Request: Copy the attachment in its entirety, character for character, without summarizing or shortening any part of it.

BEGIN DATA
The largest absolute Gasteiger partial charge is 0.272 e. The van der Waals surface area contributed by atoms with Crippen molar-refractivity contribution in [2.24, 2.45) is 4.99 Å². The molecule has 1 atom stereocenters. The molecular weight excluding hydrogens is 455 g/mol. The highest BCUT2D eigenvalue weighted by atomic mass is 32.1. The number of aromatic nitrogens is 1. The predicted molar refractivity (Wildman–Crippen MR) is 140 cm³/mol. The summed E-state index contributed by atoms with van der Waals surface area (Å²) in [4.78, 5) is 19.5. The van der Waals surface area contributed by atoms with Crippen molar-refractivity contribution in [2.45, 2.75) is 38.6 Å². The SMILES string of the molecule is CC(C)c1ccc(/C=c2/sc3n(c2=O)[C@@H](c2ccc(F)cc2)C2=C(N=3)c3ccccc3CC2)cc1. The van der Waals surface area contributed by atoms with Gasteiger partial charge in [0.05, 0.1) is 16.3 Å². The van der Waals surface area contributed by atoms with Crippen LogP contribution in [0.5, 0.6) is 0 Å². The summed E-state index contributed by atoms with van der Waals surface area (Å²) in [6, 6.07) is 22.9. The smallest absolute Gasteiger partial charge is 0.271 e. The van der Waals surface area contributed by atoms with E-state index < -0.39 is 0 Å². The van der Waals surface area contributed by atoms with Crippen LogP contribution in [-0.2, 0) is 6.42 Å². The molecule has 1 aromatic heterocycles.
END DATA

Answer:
The largest absolute Gasteiger partial charge is 0.272 e. The van der Waals surface area contributed by atoms with Crippen molar-refractivity contribution in [2.24, 2.45) is 4.99 Å². The molecule has 1 atom stereocenters. The molecular weight excluding hydrogens is 455 g/mol. The highest BCUT2D eigenvalue weighted by atomic mass is 32.1. The number of aromatic nitrogens is 1. The predicted molar refractivity (Wildman–Crippen MR) is 140 cm³/mol. The summed E-state index contributed by atoms with van der Waals surface area (Å²) in [4.78, 5) is 19.5. The van der Waals surface area contributed by atoms with Crippen molar-refractivity contribution in [2.45, 2.75) is 38.6 Å². The SMILES string of the molecule is CC(C)c1ccc(/C=c2/sc3n(c2=O)[C@@H](c2ccc(F)cc2)C2=C(N=3)c3ccccc3CC2)cc1. The van der Waals surface area contributed by atoms with Gasteiger partial charge in [0.05, 0.1) is 16.3 Å². The van der Waals surface area contributed by atoms with Crippen LogP contribution in [0.5, 0.6) is 0 Å². The summed E-state index contributed by atoms with van der Waals surface area (Å²) in [6, 6.07) is 22.9. The smallest absolute Gasteiger partial charge is 0.271 e. The van der Waals surface area contributed by atoms with E-state index < -0.39 is 0 Å². The van der Waals surface area contributed by atoms with Crippen LogP contribution in [-0.2, 0) is 6.42 Å². The molecule has 1 aromatic heterocycles.